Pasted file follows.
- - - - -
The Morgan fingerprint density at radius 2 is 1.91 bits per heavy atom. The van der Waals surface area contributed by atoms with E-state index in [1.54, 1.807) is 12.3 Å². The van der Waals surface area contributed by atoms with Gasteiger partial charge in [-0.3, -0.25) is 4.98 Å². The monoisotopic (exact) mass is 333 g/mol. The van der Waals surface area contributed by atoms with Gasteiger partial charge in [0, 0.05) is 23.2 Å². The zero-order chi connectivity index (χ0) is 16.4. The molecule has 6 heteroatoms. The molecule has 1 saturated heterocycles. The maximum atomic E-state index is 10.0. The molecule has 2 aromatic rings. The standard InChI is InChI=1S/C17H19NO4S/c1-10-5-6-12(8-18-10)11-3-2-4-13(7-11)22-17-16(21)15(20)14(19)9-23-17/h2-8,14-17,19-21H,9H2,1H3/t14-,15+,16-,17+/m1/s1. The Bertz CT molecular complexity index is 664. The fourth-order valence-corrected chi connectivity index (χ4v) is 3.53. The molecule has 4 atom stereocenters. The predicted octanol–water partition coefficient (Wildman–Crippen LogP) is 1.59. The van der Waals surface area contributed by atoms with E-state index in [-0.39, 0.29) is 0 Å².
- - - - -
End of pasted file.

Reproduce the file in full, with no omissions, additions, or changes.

The Morgan fingerprint density at radius 2 is 1.91 bits per heavy atom. The van der Waals surface area contributed by atoms with E-state index in [1.54, 1.807) is 12.3 Å². The van der Waals surface area contributed by atoms with Gasteiger partial charge in [-0.3, -0.25) is 4.98 Å². The monoisotopic (exact) mass is 333 g/mol. The van der Waals surface area contributed by atoms with Gasteiger partial charge in [0, 0.05) is 23.2 Å². The zero-order chi connectivity index (χ0) is 16.4. The molecule has 6 heteroatoms. The molecule has 1 saturated heterocycles. The maximum atomic E-state index is 10.0. The molecule has 2 aromatic rings. The standard InChI is InChI=1S/C17H19NO4S/c1-10-5-6-12(8-18-10)11-3-2-4-13(7-11)22-17-16(21)15(20)14(19)9-23-17/h2-8,14-17,19-21H,9H2,1H3/t14-,15+,16-,17+/m1/s1. The Bertz CT molecular complexity index is 664. The fourth-order valence-corrected chi connectivity index (χ4v) is 3.53. The molecule has 4 atom stereocenters. The predicted octanol–water partition coefficient (Wildman–Crippen LogP) is 1.59. The van der Waals surface area contributed by atoms with E-state index in [-0.39, 0.29) is 0 Å².